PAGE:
A bush, of sorts.
Made using Cinder
On my team we use GitHub for our ticket tracking system as well as our version control. I’m also a heavy user of OmniFocus for to-do management across all areas of my life. Given that combination, it’s probably not surprising to hear that I very often find myself making an OmniFocus task from a GitHub ticket.
So I wrote up a quick little AppleScript to do the job for me. It makes a new OmniFocus inbox entry from a GitHub ticket you are viewing in Safari.
Once again, I’m using FastScripts to kick off the script while viewing a ticket page in Safari. An item (with a link to the original ticket) shows up in my OmniFocus inbox. From there I can then convert it into a project and organize it however I see fit.
This script performs a pretty simple task, but running it several times a day the savings add up.
The good gentlemen over at New American Public Art have produced an excellent maker tutorial based on our Listener project.
If a tutorial isn’t your thing, you can also just check out this great video of people screaming.
Listener is an interactive light installation that responds to the ambient and intentional sounds around it, transforming static space into a dynamic public place. You can see it for the next couple months on the Fort Point Channel Harborwalk between Congress Street and Northern Avenue. It’s outside of the Boston Children’s Museum, right next to the giant milk bottle.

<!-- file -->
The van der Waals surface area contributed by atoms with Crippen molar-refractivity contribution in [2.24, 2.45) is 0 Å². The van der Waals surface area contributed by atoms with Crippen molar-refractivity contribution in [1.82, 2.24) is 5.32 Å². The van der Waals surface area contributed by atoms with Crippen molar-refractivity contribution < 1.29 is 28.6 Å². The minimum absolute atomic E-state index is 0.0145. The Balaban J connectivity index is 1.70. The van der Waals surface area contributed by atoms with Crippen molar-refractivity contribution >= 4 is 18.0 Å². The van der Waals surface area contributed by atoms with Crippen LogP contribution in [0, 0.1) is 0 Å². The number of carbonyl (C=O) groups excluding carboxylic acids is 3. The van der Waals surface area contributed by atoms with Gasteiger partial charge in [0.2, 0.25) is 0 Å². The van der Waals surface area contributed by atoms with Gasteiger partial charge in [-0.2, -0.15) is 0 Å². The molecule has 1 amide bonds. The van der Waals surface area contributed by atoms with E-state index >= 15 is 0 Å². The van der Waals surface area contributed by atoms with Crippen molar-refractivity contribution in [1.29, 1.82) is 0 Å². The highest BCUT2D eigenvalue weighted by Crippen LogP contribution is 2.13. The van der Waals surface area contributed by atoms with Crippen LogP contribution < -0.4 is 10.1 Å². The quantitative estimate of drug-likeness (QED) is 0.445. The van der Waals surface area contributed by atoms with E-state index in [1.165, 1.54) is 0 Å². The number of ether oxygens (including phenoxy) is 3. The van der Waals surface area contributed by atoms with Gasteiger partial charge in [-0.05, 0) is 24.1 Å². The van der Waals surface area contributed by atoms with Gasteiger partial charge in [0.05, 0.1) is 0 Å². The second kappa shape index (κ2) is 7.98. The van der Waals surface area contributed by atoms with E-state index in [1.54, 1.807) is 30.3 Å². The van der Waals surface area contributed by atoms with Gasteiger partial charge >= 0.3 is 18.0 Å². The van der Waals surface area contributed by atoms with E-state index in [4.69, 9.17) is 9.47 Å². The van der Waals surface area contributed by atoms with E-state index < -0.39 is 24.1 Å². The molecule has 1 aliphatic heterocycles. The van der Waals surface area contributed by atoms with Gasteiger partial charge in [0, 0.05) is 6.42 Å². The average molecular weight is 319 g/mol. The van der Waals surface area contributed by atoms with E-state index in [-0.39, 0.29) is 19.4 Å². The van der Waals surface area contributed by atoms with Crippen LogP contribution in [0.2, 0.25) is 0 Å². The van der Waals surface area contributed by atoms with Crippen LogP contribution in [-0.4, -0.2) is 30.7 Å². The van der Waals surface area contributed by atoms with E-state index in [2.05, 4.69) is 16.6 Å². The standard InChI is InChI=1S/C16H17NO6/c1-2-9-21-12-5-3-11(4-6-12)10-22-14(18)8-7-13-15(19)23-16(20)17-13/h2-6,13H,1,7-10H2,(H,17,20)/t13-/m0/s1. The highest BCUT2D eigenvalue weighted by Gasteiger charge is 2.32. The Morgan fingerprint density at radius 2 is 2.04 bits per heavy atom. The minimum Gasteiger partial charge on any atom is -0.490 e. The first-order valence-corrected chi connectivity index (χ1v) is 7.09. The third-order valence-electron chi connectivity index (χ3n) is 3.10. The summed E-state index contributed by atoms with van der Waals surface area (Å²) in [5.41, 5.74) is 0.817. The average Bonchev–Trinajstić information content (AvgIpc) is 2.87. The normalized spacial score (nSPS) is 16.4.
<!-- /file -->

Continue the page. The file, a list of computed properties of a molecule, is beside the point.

Check out this quick video showing Listener in action:
You can also check out photos of our construction process over on the NAPA blog.
In this interesting TEDx video, Boston Cyberarts’ George Fifield discusses video screens at the Boston Convention Center and the Boston Harbor Islands Pavilion. He links these to a broader trend in art on public screens worldwide and what this all means for the future of public art.
“This is the new public art. Not bronze statues of dead white guys or static plop art, but dynamic media art that reflects the city and the time we live in, and give the energy of the city back to us.”
Excerpt from WGBH’s Greater Boston.
I shot some documentation of my Building Boston video, currently playing on the Boston Convention and Exhibition Center marquee screens as part of the Art on the Marquee series.
These screens are so funky and multi-faceted that it’s interesting trying to capture them on video. If you are in the area, come down and see it in person–it’s definitely an experience.
Update: Moved the code into a gist. (2013-07-05)
I was shocked to realize that Apple’s Numbers app doesn’t properly handle it if you try to paste CSV data in. It seems like such a simple oversight.
Luckily, a little searching online turned up an AppleScript script by Koenig Yvan. I made some tweaks and ended up with this:
As I did with my View Artist on AllMusic script, I use FastScripts to setup a keyboard shortcut like ⌘⇧V in Numbers.
Now we’re living the dream.
Beautiful sculpture here from Charles Sowers. It’s like a diagram from one of my old science text books come to life in a hypnotically dynamic way.
I’m delighted to be a part of second round of Art on the Marquee screening on the incredible marquee screens at the Boston Convention and Exhibition Center. I’ll have some documentation of the piece soon, but in the meantime there have been several mentions in the media since our opening this past Wednesday:
If you’re in the area you can find a presentation schedule on the Art on the Marquee website.